Some anti-Mormon critics have pointed out that the Book of Mormon uses specific and unique phrases from the Bible several dozen times. They’re wrong, of course.
The Book of Mormon uses specific and unique phrases from the Bible several hundred times.
This amazing presentation by a BYU scholar at a recent conference on the complex language of the Book of Mormon goes into this. There’s no concrete explanation for how this phenomenon is to be accounted for: for the faithful, we don’t know exactly how so many of these non-quotation uses appear in the Book of Mormon; for the critics, since there’s so much subtlety and deep understanding evident in the phrasing (and it in no way helped any hypothetical hoax), there’s no way to simply write this off as lazy copying.
But we can speculate about the why of the situation. At the end of his presentation, Dr. Frederick cites Mormon 7:8-9 and notes that the Book of Mormon does in fact turn us to the Bible and strengthens belief in it.
Therefore repent, and be baptized in the name of Jesus, and lay hold upon the gospel of Christ, which shall be set before you, not only in this record but also in the record which shall come unto the Gentiles from the Jews, which record shall come from the Gentiles unto you. For behold, this is written for the intent that ye may believe that; and if ye believe that ye will believe this also; and if ye believe this ye will know concerning your fathers, and also the marvelous works which were wrought by the power of God among them.
I’d like to offer a hearty amen to that, and go a bit further.
B.H. Roberts noted in chapter 3 in book II of New Witnesses for God that one of the evident purposes of the Book of Mormon was “to be a witness for the truth of the Bible, to establish its authenticity, and its credibility.”
I think we as Latter-day Saints pay too little attention to this truth and thus, sadly, too little attention to the Bible. Maybe it’s because the Book of Mormon is original to us, and thus we feel a special bond with it. Maybe it’s because the Book of Mormon is so powerful, and we feel nothing else can equal that power, so why bother? Maybe it’s because our leaders have so strongly emphasized studying our keystone scripture, and some members have erroneously taken that as an implied diminishing of other scriptures, including the Bible.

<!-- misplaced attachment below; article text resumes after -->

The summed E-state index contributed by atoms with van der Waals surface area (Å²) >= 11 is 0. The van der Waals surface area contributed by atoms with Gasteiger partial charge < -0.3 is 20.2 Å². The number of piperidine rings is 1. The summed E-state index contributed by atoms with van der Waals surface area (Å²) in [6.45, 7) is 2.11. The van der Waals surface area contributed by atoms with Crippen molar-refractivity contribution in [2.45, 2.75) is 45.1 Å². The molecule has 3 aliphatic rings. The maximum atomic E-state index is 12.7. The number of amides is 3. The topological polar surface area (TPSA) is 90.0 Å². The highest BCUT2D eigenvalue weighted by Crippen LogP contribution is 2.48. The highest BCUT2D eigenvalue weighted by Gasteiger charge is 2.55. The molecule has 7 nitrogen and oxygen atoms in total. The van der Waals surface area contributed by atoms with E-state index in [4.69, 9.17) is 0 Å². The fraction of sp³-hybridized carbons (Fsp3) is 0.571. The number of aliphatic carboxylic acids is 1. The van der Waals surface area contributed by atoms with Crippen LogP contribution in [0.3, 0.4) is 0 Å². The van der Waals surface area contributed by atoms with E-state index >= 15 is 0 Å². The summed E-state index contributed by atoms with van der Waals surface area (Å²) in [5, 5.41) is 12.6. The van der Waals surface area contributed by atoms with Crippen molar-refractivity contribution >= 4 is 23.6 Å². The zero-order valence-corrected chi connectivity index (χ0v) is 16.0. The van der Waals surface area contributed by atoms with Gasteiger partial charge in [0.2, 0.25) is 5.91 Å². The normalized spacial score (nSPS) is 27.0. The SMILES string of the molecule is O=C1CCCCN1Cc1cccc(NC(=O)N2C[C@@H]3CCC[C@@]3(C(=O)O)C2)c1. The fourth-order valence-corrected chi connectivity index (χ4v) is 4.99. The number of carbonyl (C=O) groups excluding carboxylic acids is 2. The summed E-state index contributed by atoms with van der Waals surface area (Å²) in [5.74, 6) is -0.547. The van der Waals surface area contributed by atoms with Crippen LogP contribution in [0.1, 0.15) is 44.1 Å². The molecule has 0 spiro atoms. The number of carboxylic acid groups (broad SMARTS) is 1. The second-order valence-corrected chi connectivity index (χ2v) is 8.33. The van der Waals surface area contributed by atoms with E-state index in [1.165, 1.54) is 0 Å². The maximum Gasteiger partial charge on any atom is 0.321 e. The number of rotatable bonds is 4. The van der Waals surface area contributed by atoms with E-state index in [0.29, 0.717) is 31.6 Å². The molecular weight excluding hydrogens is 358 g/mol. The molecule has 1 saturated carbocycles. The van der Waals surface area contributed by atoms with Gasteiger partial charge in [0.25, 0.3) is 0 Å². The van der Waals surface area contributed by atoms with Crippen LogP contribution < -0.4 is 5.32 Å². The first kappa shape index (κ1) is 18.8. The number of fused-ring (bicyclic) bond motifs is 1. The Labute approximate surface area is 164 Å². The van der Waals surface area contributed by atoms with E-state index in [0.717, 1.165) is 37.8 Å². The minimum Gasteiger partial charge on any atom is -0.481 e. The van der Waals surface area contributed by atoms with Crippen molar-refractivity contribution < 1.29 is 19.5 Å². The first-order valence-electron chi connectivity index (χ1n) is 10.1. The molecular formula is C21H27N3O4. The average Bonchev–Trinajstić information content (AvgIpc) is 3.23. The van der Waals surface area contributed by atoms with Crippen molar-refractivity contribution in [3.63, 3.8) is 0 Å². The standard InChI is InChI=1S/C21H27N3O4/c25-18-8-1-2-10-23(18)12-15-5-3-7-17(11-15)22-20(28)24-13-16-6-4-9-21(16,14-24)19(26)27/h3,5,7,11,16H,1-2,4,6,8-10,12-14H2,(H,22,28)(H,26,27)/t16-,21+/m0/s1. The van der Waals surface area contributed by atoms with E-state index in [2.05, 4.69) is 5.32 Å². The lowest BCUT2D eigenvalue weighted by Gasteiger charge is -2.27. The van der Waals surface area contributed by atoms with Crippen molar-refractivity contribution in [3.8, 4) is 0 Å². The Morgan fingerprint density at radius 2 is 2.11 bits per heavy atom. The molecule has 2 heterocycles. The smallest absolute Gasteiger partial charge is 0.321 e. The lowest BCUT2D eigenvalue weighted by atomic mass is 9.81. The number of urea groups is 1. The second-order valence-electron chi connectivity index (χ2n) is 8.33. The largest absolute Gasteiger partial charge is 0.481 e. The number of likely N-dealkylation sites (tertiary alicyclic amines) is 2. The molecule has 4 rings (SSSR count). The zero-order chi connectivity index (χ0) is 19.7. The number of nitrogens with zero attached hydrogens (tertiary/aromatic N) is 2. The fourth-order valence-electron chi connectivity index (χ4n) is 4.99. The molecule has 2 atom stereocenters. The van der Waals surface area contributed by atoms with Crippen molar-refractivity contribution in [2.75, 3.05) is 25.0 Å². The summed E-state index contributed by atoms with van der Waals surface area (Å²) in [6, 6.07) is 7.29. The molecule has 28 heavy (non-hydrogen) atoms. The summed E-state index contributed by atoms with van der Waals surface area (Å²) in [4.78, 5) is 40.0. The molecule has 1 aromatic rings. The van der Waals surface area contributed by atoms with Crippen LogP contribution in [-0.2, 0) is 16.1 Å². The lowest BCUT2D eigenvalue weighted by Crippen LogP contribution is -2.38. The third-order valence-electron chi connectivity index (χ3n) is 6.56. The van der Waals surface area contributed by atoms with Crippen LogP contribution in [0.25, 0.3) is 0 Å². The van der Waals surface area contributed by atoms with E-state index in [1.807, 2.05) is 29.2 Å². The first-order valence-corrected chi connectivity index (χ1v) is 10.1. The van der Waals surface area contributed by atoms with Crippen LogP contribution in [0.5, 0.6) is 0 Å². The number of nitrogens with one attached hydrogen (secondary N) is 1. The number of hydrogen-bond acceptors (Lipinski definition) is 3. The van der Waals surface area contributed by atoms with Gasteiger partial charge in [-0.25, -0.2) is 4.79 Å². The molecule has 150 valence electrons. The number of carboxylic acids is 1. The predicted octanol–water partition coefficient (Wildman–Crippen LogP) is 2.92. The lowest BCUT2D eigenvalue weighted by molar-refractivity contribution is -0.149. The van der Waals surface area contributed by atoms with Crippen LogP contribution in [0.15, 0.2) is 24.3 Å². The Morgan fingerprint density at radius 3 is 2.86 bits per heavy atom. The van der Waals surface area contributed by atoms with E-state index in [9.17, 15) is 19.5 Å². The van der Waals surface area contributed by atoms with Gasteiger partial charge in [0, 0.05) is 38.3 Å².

Anyone caught in those traps should study Elder Ballard’s magnificent 2007 General Conference talk, “The Miracle of the Holy Bible.”
The Bible is a miracle. It’s amazing. It’s powerful. It’s spiritual and it’s important and it’s true. I love the Bible. The Nephite prophets and our Latter-day prophets obviously love it, often quoting from it and teaching us to study it. Thanks be to God for it.
I’ve seen far too many smart, active Latter-day Saints who have very little Biblical literacy, even actively avoiding it. But the words of our beloved Book of Mormon make this clear: if we believe the Book of Mormon, we will study and live and love the Bible.
And the angel spake unto me, saying: These last records, which thou hast seen among the Gentiles [the Book of Mormon], shall establish the truth of the first, which are of the twelve apostles of the Lamb [the Bible], and shall make known the plain and precious things which have been taken away from them; and shall make known to all kindreds, tongues, and people, that the Lamb of God is the Son of the Eternal Father, and the Savior of the world; and that all men must come unto him, or they cannot be saved.
–1 Nephi 13:40
But a seer will I raise up out of the fruit of thy loins; and unto him will I give power to bring forth my word [the Book of Mormon] unto the seed of thy loins—and not to the bringing forth my word only, saith the Lord, but to the convincing them of my word, which shall have already gone forth among them [the Bible].
–2 Nephi 11:3